• Tom breaking in to Harry’s quarters to lure him down to Sandrines is very oddly shot – the handheld camera work and long cast shadow makes it look for all the world like Harry’s either about to be murdered in his bed or some alien is going to abduct him, but instead Tom jokily drags him out of bed and down to his favourite bar. No wonder people slashed these two…
• Harry apparently remembers being in his mother’s womb. Um… OK…
• The Doctor: “Please state the nature of the medical emergency.” B’Elanna: “Why do you always have to say that?” The Doctor: “I can only speculate about my programmers motives. Perhaps they thought I would be summoned for… important reasons?”
• On board Jupiter station there’s someone who “looks a lot like” the Doctor. That’s something of an understatement…
• In Chakotay’s vision quests, drugs (specifically peyote) have been replaced by technology to aid in the quest. Chakotay actually says “our scientists” meaning, presumably, Native American but it’s a slightly odd way of expressing what he means. If they’d followed through with Chakotay being from a disputed Cardassian/Federation planet in the Badlands “our scientsts” might make contextual sense, referring to something that the people of that planet had developed, apart from other tribes, perhaps as a response to the absence of psychoactive plants. But the way its delivered makes it sound like there are Native American scientists kept entirely apart from all other scientists which, indeed, there may be but it’s clumsily delivered (not by Beltran, but in terms of the writing). Of course it’s all designed to get round the fact that Star Trek can’t advocate drug use but dose want to have the vision quest, for some reason.
• It’s also the debut of Chakotay’s “we are far from the bones of our ancestors” speech which we’ll be hearing far too often over the course of the next couple of seasons.
• Picardo gets another lovely comedy moment when, on the bridge, his audio gets muted and he hams up his frustrations in the background while the senior staff carry on their discussion without him.
• “Dismissed. That’s a Starfleet expression for get out.”
• This week in Chakotay Investigates: He solves another problem! Honestly, I had no idea he was used this much early on. This time he works out that the omicron particles are being carried by a circulatory system and that Voyager can ride it to safety. And what do you know, it works! Beltran is, despite the slightly labored Native American material he’s given (which he does his best to sell – his natural on-screen charisma helps a lot in this regard, before it gets dialed back a bit as the show goes on), generally on fine form here and it’s very refreshing to see his character being put to practical use. Plus his Season-One-only grey hairs suit him, it gives him a little extra authority, especially on a ship populated by a fairly young crew.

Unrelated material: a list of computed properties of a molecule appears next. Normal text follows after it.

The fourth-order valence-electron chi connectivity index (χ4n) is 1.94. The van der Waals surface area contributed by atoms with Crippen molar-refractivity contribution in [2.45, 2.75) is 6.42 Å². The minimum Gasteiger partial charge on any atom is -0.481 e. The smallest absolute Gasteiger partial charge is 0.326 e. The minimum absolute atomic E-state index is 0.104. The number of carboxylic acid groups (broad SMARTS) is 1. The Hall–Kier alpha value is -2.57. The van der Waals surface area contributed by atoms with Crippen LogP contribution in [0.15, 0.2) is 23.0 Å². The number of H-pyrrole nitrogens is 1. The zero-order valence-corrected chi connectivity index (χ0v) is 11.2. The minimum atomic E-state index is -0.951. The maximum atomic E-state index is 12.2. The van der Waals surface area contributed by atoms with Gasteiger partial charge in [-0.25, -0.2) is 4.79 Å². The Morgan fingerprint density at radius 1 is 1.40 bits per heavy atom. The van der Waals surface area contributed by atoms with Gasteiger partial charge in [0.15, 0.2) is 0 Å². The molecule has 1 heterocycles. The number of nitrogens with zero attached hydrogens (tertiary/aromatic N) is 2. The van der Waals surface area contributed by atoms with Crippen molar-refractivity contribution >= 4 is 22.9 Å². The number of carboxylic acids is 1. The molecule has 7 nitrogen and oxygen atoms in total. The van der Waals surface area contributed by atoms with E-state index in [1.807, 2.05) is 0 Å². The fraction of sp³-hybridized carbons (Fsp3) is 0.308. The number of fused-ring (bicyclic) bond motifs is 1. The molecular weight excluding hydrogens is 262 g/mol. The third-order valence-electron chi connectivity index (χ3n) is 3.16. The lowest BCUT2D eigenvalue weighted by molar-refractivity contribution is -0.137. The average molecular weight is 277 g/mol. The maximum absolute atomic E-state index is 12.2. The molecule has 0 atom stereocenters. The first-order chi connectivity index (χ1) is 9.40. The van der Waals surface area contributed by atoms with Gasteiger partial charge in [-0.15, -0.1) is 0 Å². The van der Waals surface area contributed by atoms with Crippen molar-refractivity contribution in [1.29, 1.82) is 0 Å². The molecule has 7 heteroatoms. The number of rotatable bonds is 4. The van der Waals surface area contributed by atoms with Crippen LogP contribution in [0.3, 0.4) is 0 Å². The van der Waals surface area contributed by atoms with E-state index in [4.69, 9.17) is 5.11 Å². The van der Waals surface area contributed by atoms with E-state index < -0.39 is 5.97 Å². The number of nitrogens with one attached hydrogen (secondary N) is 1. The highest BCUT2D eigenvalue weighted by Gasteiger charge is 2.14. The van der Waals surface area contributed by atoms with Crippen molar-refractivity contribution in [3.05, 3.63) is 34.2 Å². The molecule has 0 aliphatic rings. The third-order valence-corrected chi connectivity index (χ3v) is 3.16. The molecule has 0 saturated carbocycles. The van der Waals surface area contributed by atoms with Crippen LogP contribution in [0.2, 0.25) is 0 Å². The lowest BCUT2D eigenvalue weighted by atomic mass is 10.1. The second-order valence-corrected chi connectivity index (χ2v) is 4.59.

• Neelix becomes self-appointed morale officer here, in a scene where he brings food to the bridge that even Janice Rand, eternal fetcher of the coffee, might question. Yay?
• Turns out Janeway’s a bit of a pool hustler, which is about as surprising as discovering that Picard is bald or that Kirk likes the ladies. The shot of her potting the black while she looks directly at Tom rather than the table is wonderful.
In conclusion then: not so bad! It’s a fairly nice but not especially noteworthy entry into Voyager’s first season, and a few of the actors, most notably Kate Mulgrew, really get a chance to come into their own – even when delivering ham-handed dialogue about Janeway’s unexpected interest in the vision quest she manages to make it look as if Janeway is genuinely curious rather than just humouring her first officer. If you never saw this episode then you lose absolutely nothing in in terms of storytelling but if you did catch it then you get to spend a fun time hanging out with the regulars. Though not noticeably different from the episode that precedes it, “The Cloud” does score over “Phage” by having a slightly different emphasis and allowing itself to more fully embrace spending time with the characters and relegating what is ostensibly the main plot to the sidelines. It’s unremarkable but… fine.
EDIT: Note from your WeStreamTV Admin– These reviews began at TI a few months ago, and are only now being cross-posted. For the first 3 reviews (of the first 6 eps), if you’d like to comment then the best place to do that is probably TI, where a discussion is already ongoing. Beginning with Episode 7 (the next one), the cross-posting will happen within
a day days of the original and you’re welcome to comment here.